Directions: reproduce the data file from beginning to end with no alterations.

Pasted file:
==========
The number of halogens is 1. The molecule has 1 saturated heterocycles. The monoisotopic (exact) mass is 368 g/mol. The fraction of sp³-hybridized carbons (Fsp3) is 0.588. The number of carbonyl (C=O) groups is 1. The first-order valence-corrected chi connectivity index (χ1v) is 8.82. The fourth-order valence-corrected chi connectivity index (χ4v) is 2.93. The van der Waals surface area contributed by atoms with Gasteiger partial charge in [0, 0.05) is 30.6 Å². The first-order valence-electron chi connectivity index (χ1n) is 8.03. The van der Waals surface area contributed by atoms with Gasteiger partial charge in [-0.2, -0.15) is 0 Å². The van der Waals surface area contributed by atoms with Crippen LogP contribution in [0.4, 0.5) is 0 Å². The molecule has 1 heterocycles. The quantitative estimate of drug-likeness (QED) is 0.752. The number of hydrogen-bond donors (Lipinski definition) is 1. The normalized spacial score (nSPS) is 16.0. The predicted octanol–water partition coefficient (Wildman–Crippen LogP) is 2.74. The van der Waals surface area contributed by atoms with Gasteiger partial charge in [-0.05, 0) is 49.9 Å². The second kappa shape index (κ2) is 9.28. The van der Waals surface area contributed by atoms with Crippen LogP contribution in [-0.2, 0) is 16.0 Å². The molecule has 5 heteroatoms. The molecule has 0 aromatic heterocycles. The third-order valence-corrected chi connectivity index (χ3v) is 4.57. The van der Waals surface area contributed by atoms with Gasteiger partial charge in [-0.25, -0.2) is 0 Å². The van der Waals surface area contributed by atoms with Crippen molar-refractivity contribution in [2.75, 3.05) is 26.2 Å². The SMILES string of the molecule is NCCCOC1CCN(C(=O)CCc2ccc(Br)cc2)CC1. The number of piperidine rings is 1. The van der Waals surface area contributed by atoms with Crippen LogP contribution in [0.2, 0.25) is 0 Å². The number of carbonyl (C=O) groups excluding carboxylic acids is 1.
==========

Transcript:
The number of halogens is 1. The molecule has 1 saturated heterocycles. The monoisotopic (exact) mass is 368 g/mol. The fraction of sp³-hybridized carbons (Fsp3) is 0.588. The number of carbonyl (C=O) groups is 1. The first-order valence-corrected chi connectivity index (χ1v) is 8.82. The fourth-order valence-corrected chi connectivity index (χ4v) is 2.93. The van der Waals surface area contributed by atoms with Gasteiger partial charge in [0, 0.05) is 30.6 Å². The first-order valence-electron chi connectivity index (χ1n) is 8.03. The van der Waals surface area contributed by atoms with Gasteiger partial charge in [-0.2, -0.15) is 0 Å². The van der Waals surface area contributed by atoms with Crippen LogP contribution in [0.4, 0.5) is 0 Å². The molecule has 1 heterocycles. The quantitative estimate of drug-likeness (QED) is 0.752. The number of hydrogen-bond donors (Lipinski definition) is 1. The normalized spacial score (nSPS) is 16.0. The predicted octanol–water partition coefficient (Wildman–Crippen LogP) is 2.74. The van der Waals surface area contributed by atoms with Gasteiger partial charge in [-0.05, 0) is 49.9 Å². The second kappa shape index (κ2) is 9.28. The van der Waals surface area contributed by atoms with Crippen LogP contribution in [-0.2, 0) is 16.0 Å². The molecule has 5 heteroatoms. The molecule has 0 aromatic heterocycles. The third-order valence-corrected chi connectivity index (χ3v) is 4.57. The van der Waals surface area contributed by atoms with Gasteiger partial charge in [-0.25, -0.2) is 0 Å². The van der Waals surface area contributed by atoms with Crippen molar-refractivity contribution in [2.75, 3.05) is 26.2 Å². The SMILES string of the molecule is NCCCOC1CCN(C(=O)CCc2ccc(Br)cc2)CC1. The number of piperidine rings is 1. The van der Waals surface area contributed by atoms with Crippen LogP contribution in [0.2, 0.25) is 0 Å². The number of carbonyl (C=O) groups excluding carboxylic acids is 1.